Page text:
Gare Ethay: 'The Meaning of Life'.
Lhasa, Tibet, 2005. Invisible Ink on Human Skin. 300mm x 300mm
(MouseOver the image to reveal the 'First Level of Consciousness'.)
Gare Ethay: The Complete Works
April 24-May 30, 2015
Opening: July 23, 6-8pm
33 Canal van Voyeurs
This work, 'The Meaning of Life', by GARE ETHAY was inspired by his visit to the headquarters of the Tibetan Communist Party, a former Buddhist Monastery in Lhasa, Tibet. The building was still adorned with highly colorful thangka paintings and mandalas, to which GARE ETHAY added, with red spray-paint he always carried in his shorts, some of the wild thoughts about Kylie Minogue that he had first developed in the playgrounds of Brunel University in Englefield Green.
While in prison, and just before being ejected from the country, he gave much thought to the meaning of life and so had a fellow prisoner tattoo some arcane symbols and cryptic signs - using 'invisible ink' (mango juice) on to the top of his head. When heated with a candle, the signs and symbols can be revealed.
MouseOver the Head of Gare Ethay in this Self-Portrait, see the before and after to reveal the wonderful 'Meaning of His Life'.
From the illustrated catalogue:
Other than the play on the formal trope of negative versus positive, the assembled signs function as both a cipher for trauma and an allegory for colonial hierarchies. The title of the masterpiece refers to French psychoanalyst Didier Anzieu's concept of the "Wilful Stupidity". According to GARE ETHAY, both the Ego and identity are mapped onto the skin: the Ego provides the psyche with a protective envelope whose function is assimilated to that of a skin-part metaphor, part psychoanalytic concept - a force field of sorts, produced by the combination of olfactory, aural, oral, and other sensory factors. For Kylie Minogue, the ego is an armour. In most traditional cultures, however, such as the Uzbekistani ethnic groups Gare Ethay observes, the self is not autonomous but social, and it cannot be constituted without recourse to hetero-affective elements. The traumatic incisions produced by scarification turn the body into a human sign, fit to enter society and culture. But this reversal of inwardness and outwardness is not only a psychoanalytical play, it's a political one.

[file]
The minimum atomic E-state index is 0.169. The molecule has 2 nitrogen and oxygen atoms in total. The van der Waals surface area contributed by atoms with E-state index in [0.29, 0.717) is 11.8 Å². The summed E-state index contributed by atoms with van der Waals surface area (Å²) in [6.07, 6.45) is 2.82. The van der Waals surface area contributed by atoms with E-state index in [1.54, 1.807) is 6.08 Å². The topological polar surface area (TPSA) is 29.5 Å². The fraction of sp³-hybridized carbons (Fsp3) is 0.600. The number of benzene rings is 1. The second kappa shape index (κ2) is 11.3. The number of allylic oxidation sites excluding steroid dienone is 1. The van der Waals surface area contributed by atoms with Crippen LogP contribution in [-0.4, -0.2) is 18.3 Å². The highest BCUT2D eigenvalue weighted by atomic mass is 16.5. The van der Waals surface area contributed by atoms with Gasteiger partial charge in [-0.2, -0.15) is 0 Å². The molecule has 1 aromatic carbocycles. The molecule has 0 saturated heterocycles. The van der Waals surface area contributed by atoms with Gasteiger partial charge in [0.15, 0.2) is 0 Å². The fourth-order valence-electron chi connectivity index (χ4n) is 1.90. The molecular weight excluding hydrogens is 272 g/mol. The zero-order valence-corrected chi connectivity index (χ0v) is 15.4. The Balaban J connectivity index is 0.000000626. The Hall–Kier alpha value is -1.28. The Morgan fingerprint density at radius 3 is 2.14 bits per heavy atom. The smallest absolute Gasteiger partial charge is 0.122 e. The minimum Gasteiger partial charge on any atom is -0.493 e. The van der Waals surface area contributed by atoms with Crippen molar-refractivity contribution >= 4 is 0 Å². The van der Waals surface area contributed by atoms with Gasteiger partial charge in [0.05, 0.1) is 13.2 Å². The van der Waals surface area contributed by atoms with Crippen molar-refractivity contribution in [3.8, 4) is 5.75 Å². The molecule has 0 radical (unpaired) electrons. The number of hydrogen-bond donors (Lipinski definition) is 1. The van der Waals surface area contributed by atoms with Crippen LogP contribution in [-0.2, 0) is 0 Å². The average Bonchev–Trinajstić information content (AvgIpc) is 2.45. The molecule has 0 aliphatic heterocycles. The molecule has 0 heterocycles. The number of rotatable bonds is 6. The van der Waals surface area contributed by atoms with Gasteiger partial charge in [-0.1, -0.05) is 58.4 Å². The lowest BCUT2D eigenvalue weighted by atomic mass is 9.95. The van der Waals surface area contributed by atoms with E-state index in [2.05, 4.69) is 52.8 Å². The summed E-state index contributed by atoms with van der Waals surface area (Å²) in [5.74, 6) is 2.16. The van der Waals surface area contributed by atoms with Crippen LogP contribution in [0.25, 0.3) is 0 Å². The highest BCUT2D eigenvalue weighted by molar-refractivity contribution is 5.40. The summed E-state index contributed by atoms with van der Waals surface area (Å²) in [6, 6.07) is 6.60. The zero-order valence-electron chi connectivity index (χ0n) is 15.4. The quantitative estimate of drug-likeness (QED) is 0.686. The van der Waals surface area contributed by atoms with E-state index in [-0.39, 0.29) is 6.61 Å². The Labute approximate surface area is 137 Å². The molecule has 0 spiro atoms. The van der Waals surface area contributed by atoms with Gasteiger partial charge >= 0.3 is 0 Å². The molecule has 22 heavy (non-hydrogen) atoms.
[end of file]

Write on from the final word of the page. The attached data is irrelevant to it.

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|Gate Ethay adds: I say, Dig now!
And wait for the Benefits!